Kempf: Pro softball on the rise

Kempf: Softball business should expand in U.S.

July 13, 2014
Cheri Kempf

Prior to becoming commissioner of the National Pro Fastpitch softball league in 2007, Cheri Kempf was a player, instructor and a color analyst. She also wrote a book, “The Softball Pitching Edge,” and has worked with ESPN, Fox Sports, MLB Network, Cox Sports, YES Network and Comcast Sports. She has a large role in ESPN’s coverage of the NCAA Softball Tournament and the Women’s College World Series.

Kempf spent 15 years as owner and lead instructor at Club K, the women’s fastpitch training facility she founded in 1990 and established the NPF’s championship series that determines the league champion.

Recently, she was in Washington for a Rebellion game and discussed with Observer-Reporter sports writer Joe Tuscano some of the issues concerning the team and league.

Q. What is your view – postive and negative – on the Rebellion organization and the state of the league in general?

A. The pluses are the athletes, the talent. They are extraordinary, the best of the best. There is no college platform like this in the world. Everyone knows the college athletes are tremendous. Consequently, your professional league is going to be tremendous if you get those athletes and we are. In this league alone, we have Danielle Lawrie, who was a Most Outstanding Player, and Dallas Escobedo, who as a Most Outstanding Player.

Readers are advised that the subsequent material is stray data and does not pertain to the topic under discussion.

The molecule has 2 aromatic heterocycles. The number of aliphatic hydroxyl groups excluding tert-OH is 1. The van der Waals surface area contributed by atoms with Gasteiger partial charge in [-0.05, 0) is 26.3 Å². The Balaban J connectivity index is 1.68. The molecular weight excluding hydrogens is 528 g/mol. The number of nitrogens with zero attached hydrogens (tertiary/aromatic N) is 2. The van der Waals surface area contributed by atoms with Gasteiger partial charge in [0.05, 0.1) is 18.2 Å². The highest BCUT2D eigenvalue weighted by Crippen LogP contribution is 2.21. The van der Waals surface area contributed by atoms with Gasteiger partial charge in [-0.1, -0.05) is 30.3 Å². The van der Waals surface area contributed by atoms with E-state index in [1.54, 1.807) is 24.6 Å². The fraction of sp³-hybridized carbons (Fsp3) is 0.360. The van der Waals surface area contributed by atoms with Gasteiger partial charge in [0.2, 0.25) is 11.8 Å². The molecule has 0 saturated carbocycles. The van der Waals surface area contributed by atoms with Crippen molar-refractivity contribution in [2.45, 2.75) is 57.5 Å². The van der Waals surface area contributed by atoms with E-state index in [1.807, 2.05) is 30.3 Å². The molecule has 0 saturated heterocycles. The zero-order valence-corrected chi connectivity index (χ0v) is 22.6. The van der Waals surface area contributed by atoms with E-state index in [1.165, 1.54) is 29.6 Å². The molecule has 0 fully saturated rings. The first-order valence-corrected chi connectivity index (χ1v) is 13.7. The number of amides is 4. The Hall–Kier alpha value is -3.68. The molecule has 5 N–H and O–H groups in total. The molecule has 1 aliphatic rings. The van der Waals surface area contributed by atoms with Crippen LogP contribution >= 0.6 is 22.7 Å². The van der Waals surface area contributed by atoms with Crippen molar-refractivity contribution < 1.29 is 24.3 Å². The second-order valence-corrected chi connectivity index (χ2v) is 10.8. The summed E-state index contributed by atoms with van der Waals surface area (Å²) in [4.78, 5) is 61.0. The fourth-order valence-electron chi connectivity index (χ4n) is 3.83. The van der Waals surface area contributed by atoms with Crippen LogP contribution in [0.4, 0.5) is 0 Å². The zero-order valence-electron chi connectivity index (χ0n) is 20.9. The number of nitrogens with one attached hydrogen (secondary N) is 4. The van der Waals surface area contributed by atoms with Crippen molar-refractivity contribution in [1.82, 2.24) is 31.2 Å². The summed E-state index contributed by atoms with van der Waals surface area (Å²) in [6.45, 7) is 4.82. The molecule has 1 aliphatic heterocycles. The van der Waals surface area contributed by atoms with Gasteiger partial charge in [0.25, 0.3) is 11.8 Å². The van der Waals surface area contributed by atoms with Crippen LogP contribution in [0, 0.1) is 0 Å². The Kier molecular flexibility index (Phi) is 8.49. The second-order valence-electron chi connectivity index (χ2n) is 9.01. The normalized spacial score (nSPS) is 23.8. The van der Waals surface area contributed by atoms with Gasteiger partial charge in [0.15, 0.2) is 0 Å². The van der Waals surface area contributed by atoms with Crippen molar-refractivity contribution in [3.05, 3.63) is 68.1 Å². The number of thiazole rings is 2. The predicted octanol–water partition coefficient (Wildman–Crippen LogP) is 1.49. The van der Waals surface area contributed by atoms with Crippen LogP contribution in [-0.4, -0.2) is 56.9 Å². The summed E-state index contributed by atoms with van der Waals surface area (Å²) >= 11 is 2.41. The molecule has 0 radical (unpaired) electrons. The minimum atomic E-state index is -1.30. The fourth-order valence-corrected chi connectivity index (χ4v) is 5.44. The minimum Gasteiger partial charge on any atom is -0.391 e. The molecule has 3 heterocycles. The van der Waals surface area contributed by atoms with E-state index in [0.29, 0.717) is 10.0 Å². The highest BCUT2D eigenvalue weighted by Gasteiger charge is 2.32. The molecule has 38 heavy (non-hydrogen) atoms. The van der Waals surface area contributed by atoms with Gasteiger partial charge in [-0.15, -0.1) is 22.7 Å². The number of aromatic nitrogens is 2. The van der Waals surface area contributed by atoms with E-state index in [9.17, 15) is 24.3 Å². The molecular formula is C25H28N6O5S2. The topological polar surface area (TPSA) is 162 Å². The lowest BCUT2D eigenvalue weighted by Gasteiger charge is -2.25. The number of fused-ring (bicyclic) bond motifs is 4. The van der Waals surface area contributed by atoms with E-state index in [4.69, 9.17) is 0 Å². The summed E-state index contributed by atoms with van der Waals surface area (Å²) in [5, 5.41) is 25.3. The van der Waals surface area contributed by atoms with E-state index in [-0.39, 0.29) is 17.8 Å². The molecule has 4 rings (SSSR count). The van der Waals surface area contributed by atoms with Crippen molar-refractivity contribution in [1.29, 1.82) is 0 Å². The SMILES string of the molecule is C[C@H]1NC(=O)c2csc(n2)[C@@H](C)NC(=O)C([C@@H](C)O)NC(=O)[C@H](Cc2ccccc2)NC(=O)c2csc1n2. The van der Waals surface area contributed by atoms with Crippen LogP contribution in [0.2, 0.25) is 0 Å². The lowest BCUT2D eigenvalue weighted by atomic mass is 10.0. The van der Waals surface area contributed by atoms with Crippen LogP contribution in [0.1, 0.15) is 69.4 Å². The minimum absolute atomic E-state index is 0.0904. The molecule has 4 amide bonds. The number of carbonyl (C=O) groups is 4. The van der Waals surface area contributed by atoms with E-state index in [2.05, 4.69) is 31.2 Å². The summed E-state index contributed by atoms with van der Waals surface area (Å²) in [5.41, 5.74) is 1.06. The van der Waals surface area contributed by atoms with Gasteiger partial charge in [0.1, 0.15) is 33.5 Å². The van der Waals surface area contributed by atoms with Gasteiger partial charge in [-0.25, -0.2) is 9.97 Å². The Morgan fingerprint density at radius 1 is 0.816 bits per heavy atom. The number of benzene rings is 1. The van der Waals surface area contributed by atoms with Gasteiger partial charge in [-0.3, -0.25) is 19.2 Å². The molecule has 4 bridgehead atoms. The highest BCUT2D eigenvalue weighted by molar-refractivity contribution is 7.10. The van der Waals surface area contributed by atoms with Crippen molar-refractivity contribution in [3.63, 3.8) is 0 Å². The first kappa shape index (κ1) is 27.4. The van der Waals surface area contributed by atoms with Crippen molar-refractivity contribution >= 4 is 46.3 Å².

I think the negatives is we need expansion and we need quality ownership, like Stu Williams here, who understand this is a sports entertainment business and not a glorified travel team. We just came out of a tough economic time and survived. Now, we have to look at expansion.

To some degree, the state of women’s professional sports in this country is not as important to corporate America to tag onto women’s professional sports more than it is for men. Hopefully, that climate changes because it would be a big deal for us.

Q. Were you following the Rebellion situation with manager Rick Bertagnolli resigning and did you have any reaction?